looking for the 'Bob and Harry' a wooden steamship from Newcastle.

paul scray
15th February 2012, 20:11
I’m trying to help a friend trace not only his ancestors but information about his great many times fathers steam ship. Unfortunately where he lives high up in the Pyrenees his internet connection is all too frequently lost… that’s where I come in. Anyway… this is what he sent me….


My g.g.grandfather was master of a small steamship in the last quarter of the 19th century. This ship, the “Bob and Harry”, was too small to appear in Lloyd’s Register, but I have found her in the Mercantile Shipping Lists. She was a wooden steamship, built in 1870 in Newcastle upon Tyne: length 64 feet; breadth 19 feet; depth of hold 7 feet; net tonnage 25; gross tonnage 50; engine 14 hp, screw propelled.

Her home port was Newcastle (where gggfather lived). In the 1881 census she is recorded as being in port at Pittenweem, Scotland, with a crew of three: gggfather as “master”, his son as “engineer”, and an 18 year old lad as “fireman” ie stoker. From various sources her routes were from Newcastle to the ports of Fife, ie: Burtisland, Kirkaldy, Pittenweem, Crail... occasionally as far as Dundee. She seems to have been on long term charter (or a similar arrangement) to a merchant shipping firm based in central Newcastle who, from trade directories, seem to have dealt in such commodities as bagged coal, salt, pig iron, and lumber, while at the same time acting as approved shipping agents for Armstrong and Whitworth’s massive Tyneside shipbuilding and armaments business.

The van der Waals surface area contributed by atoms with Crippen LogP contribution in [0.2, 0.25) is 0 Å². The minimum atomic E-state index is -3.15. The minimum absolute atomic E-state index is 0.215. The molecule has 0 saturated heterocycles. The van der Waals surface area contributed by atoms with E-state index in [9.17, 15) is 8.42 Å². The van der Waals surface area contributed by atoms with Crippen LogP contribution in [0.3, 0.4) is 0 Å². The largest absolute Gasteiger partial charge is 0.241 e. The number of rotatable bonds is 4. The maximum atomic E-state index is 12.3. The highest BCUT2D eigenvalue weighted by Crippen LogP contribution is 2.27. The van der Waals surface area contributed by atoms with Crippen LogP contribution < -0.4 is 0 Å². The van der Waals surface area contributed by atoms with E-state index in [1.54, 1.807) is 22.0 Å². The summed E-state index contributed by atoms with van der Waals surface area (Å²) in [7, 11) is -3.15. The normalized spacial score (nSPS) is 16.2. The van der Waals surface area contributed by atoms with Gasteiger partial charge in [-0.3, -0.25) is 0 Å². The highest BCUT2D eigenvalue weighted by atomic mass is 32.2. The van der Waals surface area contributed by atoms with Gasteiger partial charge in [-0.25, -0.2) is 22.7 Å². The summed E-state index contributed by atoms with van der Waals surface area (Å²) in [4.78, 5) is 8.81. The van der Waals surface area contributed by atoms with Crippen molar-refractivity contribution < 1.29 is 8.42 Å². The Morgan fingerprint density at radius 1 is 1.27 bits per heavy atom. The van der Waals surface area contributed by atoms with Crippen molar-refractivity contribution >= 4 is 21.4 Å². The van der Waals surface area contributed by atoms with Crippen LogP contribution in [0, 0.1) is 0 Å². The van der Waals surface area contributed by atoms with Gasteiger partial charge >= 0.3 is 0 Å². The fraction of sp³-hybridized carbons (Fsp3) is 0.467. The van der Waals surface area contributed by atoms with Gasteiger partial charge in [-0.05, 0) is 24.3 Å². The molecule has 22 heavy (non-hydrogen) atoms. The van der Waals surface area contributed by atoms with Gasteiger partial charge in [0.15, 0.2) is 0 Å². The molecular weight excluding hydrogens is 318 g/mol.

My questions are:

What sort of vessel was she? What did she probably look like? From her size and the trade she seems to have served, I have assumed she was something like an earlier version of a Clyde Puffer operating a bit in the style of Para Handy… albeit some 50 years earlier and in a different setting – would this be roughly correct ?

Also as I have stated above, the records suggest she may have carried coal, salt, iron… but all these commodities were, at the time, produced both in Newcastle and in Fife, while lumber was required equally at both destinations. So I’m a bit confused as to what her cargoes actually were. Any guesses anyone?

And finally gggfather’s occupation is always given as “master mariner” which I took to be owner/captain. But in the mercantile lists it is the Newcastle shipping agent who is given in the box labelled: “Sole Registered Owner or Managing Owner where there are more Owners than One”. So is a ship’s master not necessarily her owner?

As an ex seaman myself, I’ve already answered some of his questions but preferred to post it in its entirety… as a new boy here, I maybe jumping the gun, but then there’s no time like the present to start… I have to say after having a look around… what a cracking place this is… I just wish I’d have been directed here years ago. Cheers Paul.

Weyport
7th March 2013, 17:51
Hi, I'm going to try and attatch a picture of the Bob & Harry in Dundee Harbour which was taken 1888 and published in the Dundee Evening Telegraph on Saturday July 7th 1962. ..I came across the photo whilst researching the River Tay's sand dredging trade....no good, file too large for the site...I'll try via email. Rgds Paul

Erimus
7th March 2013, 20:28
And finally gggfather’s occupation is always given as “master mariner” which I took to be owner/captain. But in the mercantile lists it is the Newcastle shipping agent who is given in the box labelled: “Sole Registered Owner or Managing Owner where there are more Owners than One”. So is a ship’s master not necessarily her owner?



Whilst there could be single ownership it was practice that shares in vessels were, and possibly still are, in 64ths......so a Master may have had some of the shares which enabled profit to be retained.........Often Shipping Agents may also have been the long term charterers or even owners, certainly that was still the case when I came into the profession in 1958.

geoff